Retrospective studies were analyzed by an in-depth review in 2000[4]; while the majority of reports demonstrated a favorable response from thymectomy in rates of disease remission or improvement, several methodological flaws precluded the investigators from drawing firm conclusions. A major breakthrough in the role of thymectomy for nonthymomatous MG was made only recently in 2016 by the Thymectomy Trial in Non-Thymomatous Myasthenia Gravis Patients Receiving Prednisone Therapy (MGTX)[5]. This large international, randomized, single-blind trial was conducted to determine whether extended transsternal thymectomy combined with a standardized prednisone protocol would be superior to prednisone alone after 3 years. A total of 126 patients from 36 institutions affected by generalized nonthymomatous MG, with strict inclusion criteria (age of 18 to 65 years, Myasthenia Gravis Foundation of America (MGFA) clinical class II to IV disease, positivity for acetylcholine-receptor (AChR) antibody, and disease duration less than 5 years) were randomized into the two treatment arms. The results from this study unequivocally demonstrated that thymectomy was beneficial with respect to clinical outcomes and requirements for prednisone therapy in patients affected by generalized nonthymomatous MG[6].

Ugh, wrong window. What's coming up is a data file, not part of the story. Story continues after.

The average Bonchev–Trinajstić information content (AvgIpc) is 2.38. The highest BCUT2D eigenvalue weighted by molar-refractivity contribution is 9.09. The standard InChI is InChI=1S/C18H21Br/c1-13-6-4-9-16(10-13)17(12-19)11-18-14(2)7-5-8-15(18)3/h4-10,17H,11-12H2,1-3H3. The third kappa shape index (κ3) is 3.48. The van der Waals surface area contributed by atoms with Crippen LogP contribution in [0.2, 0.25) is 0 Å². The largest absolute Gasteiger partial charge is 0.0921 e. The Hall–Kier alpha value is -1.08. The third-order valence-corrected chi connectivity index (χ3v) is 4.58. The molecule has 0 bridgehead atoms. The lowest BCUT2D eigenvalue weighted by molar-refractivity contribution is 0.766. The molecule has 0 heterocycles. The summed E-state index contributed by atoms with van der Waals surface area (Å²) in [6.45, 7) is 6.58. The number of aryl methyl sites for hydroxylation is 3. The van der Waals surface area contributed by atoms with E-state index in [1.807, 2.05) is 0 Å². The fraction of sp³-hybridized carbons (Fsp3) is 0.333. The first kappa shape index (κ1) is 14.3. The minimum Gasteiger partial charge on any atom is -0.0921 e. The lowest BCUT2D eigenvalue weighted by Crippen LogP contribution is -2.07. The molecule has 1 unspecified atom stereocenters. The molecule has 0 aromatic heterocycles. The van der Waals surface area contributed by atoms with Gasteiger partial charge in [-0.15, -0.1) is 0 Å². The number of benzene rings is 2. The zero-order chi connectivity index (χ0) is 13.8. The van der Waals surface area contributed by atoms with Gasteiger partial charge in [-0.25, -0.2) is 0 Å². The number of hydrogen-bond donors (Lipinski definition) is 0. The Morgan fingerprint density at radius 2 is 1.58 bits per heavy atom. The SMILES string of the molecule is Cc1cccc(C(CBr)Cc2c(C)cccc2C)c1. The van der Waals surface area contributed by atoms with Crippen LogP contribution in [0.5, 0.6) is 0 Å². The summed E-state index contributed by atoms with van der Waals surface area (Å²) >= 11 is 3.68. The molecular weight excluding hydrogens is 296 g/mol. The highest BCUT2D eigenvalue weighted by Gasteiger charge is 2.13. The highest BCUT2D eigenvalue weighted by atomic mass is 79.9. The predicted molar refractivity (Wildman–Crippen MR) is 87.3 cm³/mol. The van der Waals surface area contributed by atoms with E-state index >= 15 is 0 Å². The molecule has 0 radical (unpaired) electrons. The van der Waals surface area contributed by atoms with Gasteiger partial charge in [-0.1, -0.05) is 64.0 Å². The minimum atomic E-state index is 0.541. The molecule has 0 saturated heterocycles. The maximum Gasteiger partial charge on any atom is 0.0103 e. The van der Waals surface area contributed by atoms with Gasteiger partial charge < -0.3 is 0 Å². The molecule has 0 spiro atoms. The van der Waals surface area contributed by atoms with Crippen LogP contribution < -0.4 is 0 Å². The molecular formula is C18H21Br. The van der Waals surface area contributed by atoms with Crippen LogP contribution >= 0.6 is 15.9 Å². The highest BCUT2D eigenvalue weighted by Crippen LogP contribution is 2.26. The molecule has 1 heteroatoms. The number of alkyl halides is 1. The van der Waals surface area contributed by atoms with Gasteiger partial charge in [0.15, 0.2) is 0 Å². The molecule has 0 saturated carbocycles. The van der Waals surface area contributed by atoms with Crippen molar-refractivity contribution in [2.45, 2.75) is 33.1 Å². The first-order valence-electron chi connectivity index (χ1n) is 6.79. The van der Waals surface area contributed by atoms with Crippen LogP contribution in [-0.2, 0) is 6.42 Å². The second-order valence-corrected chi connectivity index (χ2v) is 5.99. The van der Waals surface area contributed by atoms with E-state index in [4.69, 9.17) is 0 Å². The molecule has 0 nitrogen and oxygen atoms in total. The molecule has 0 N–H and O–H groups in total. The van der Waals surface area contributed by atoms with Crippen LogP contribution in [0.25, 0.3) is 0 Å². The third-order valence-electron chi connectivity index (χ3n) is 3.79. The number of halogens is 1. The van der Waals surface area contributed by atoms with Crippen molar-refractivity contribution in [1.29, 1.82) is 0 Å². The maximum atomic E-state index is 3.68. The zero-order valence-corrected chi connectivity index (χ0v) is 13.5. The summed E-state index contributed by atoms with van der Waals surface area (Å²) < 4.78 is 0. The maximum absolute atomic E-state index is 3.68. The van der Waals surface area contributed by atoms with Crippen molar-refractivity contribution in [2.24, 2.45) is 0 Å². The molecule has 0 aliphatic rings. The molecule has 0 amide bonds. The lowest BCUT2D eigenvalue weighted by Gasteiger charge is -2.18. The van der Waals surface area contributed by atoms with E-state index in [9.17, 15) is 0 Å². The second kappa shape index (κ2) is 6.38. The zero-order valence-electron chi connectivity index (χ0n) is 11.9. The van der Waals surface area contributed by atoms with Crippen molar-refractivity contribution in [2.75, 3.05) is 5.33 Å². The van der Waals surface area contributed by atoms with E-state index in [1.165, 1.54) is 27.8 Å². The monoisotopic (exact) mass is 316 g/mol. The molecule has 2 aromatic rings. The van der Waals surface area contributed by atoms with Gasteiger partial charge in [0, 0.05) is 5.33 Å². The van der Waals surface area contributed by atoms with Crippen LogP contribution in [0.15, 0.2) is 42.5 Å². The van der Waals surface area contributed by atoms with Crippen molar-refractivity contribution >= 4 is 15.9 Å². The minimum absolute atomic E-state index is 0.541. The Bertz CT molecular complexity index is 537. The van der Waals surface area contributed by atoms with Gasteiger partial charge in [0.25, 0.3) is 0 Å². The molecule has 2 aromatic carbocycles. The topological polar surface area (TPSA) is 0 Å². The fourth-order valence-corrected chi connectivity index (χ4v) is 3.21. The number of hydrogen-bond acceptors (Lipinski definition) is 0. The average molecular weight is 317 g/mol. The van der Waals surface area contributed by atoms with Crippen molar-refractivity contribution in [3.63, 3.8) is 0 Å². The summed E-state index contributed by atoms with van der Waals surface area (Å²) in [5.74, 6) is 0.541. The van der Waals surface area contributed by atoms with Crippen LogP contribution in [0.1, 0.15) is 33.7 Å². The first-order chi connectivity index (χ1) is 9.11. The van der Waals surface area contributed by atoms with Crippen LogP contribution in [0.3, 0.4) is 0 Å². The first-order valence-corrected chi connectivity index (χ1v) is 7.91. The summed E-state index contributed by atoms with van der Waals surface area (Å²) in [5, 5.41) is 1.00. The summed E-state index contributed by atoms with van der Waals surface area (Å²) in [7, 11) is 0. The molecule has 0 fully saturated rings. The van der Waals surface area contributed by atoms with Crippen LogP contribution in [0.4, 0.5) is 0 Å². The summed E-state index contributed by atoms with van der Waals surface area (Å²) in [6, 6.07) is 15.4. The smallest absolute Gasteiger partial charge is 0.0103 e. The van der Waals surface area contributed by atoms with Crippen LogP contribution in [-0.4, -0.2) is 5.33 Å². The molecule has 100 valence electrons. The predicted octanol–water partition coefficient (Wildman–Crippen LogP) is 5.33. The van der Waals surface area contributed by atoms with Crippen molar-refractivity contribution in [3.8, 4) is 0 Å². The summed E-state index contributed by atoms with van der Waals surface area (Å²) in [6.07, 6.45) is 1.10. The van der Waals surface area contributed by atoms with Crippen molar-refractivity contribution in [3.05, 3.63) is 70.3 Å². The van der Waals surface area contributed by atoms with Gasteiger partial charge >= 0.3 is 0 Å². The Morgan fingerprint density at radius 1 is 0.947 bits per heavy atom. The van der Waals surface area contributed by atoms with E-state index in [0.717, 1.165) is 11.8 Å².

Over the years, surgical approaches to thymectomy have evolved, with the aim of reducing surgical morbidity and of increasing the acceptance of such procedure for benign diseases, especially in young patients. Minimally invasive approaches include transcervical, videothoracoscopic (VATS), subxyphoid, and robot-assisted (RATS; robot-assisted thoracic surgery) thymectomy[7]. Various authors and meta-analyses have demonstrated that minimally invasive approaches to thymectomy are associated with better surgical outcomes and fewer surgical complications than the transsternal open approach, with no significant differences in MG complete remission rates[8].

    Currently, there is no definitive evidence in the literature that supports the use of one minimally invasive approach over the others; therefore, the decision is mostly based on the surgeon’s preference. Factors that play a role in the choice of the surgical approach are perceived difficulty, ergonomics and the learning curve of the procedure, as well as the possibility of carrying out a thorough, extended thymectomy, which means the removal of the whole thymus with the surrounding fatty tissue of the neck and the mediastinum[9]. This is a capital concept in surgery for MG, as various authors have demonstrated that ectopic thymic foci are interspersed in the anterior mediastinal fat in up to 98% of patients, and that the removal of all thymic foci increases the probability of a complete remission of MG after surgery[10,11].

    At the Division of Thoracic Surgery of Padua University Hospital (Italy), starting from 2002, we developed a program of RATS thymectomy, and we currently adopt this approach for all patients who undergo thymectomy for nonthymomatous MG[12]. In this article, the rationale, indications, technique and outcomes of robotic thymectomy for MG are reviewed.

    Rationale for robotic thymectomy